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Reality Check

I am a 20-something lady with a bone to pick. My whole life, I have been skinny. I don’t mean kind of skinny, either. I’m talking stick thin, 14-year-old-boy skinny. I have never had an eating disorder and I eat a LOT. I don’t do anything close to dieting, but I do try to eat healthy food. People often assume that I am unhealthy or obsessed with my weight, which is annoying, because, in a way, I am starting to obsess about it. I get carded when I buy my boyfriend cigarettes. It takes me five minutes to get into a bar because any door guy that doesn’t know me assumes that I have a fake ID. I have a difficult time getting taken seriously in political or professional matters because people always assume I’m young and I don’t know what the hell I’m talking about.

All of which is nothing compared to the constant comments from people that I know and love. “You’re lucky because you’re SO SKINNY!†“You can eat whatever you want; you NEVER gain weight!†“You wear a size two? Oh, I HATE you!†And on, and on, and on… It’s like it never occurs to these people how crappy the comments are. Most of my friends are totally medium-sized, and a few of them are bigger, but it would NEVER occur to me to say “You wear a D cup? I HATE you!†or “It must be great to actually have hips.†And listening to them talk about dieting when they look perfectly normal makes me want to scream. How can I tell them that their comments hurt my feelings without coming off like a bitch or a drama queen? Am I being too sensitive?

Lady Zorak

No, you’re not being too sensitive, LZ. Other people are just stupid and in. And while that may be easier to take from strangers (not that you should have to, mind you, but we all have our crosses to bear), you shouldn’t have to take this shit from your friends. It’s time to have a little come to Jeebus with them. The sad fact is that since skinny is the (fake, media-made) current ideal, your friends think that they are complimenting you by reminding you how small you are. You need to set them straight. Have a talk with them. Next time somebody says you’re “so skinny,†stop and say, “Hey, you know what? I really don’t like that. I am actually pretty self-conscious about my body, and when you say stuff like that it makes me feel crappy.†While you’re at it, feel free to peruse and share this story with them (, and let’s see if we can’t just change the conversation, OK? And, um, rock on with your skinny self, or whatever it is the kids are saying these days.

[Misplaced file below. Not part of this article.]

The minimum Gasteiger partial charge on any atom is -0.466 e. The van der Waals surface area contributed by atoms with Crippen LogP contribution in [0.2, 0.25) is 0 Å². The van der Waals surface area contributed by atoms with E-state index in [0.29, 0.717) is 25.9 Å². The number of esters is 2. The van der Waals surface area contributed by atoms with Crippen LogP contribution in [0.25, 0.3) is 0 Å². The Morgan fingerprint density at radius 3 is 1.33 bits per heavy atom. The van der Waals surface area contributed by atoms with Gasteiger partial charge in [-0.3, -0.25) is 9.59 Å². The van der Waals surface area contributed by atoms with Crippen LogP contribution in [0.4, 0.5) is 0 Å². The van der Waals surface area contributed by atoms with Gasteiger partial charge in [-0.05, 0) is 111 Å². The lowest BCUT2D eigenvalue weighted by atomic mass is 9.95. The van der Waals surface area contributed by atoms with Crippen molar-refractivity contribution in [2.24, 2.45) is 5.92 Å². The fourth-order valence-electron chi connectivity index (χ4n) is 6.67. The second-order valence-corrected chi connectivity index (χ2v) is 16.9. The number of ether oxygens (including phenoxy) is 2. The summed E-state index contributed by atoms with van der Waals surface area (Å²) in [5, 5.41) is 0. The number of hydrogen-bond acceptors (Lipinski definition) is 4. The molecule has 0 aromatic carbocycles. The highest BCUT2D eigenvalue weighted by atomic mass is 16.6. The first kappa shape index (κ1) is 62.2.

My husband got a job six months ago at a small local business. The owners are four guys who are young and smart and business savvy, and he loves his job, and they are great employers. He is learning a ton and really enjoying himself for the first time in years. The company is growing, people in town love them, and it seems like the sky is the limit. The problem comes in when we are invited to company functions. These men are very popular in our small community; they have very public faces and outgoing personalities, and have always made me feel welcome. Their wives, on the other hand, are a very close-knit group, and their behavior toward me ranges from icy tolerance of my presence to thinly veiled hatred.

I have only ever been nice to them, and when they visit the place where I work I do my best to make them feel welcome. I don’t know them, and they don’t know me. There is no history here, so I have no idea where the attitude is coming from. It’s getting to the point where I don’t want to socialize with these people anymore. I’m happy that my husband has found a way to make a living pursuing his passion, and I want to support him, but this high school behavior is really getting to me. What should I do?

Not One of Them

It’s great that your husband is so happy, and a shame that the Real Housewives of Small Town, USA are making your life miserable, but there isn’t a whole lot you can do. It is possible that these women are having a difficult time with their husbands’ popularity. Maybe they’re jealous and guarded because they have been thrown into a spotlight they hadn’t bargained on, or maybe they’re just small-minded and bitchy.

My advice is for you to continue to be yourself. Be pleasant and friendly with them and their husbands, and pretend that you don’t notice their Mean Girls routine. Are there other employees at your husband’s level? Do they have spouses? If so, you’re bound to find some solace in the company of other, equally shat upon people. If not, then do your thing and hope that they get over whatever their issues are. Have a life and friends outside of this circle, and don’t expose yourself to them more than is absolutely necessary. Show up to events enough to support your husband but not so much that you drive yourself crazy. There’s an old saying that comes to mind: “God made the country, man made the city, and the devil made small towns.†Don’t let these women get the best of you.

Confidential to Not Knocked Up: I hope you have learned a valuable lesson from your scare. First, there are very effective forms of birth control that, while seemingly expensive, are much less expensive than having a child or an abortion. An IUD is safe and effective, and only has to be dealt with every five (sometimes 10) years. You don’t have to remember to put it in your purse or take it at the same time every day. And second, you really shouldn’t be sleeping with a boy who does not respect a woman’s right to choose, unless you are ready to have his child in nine months. Think about that. Men, y’all need to think on this, too.

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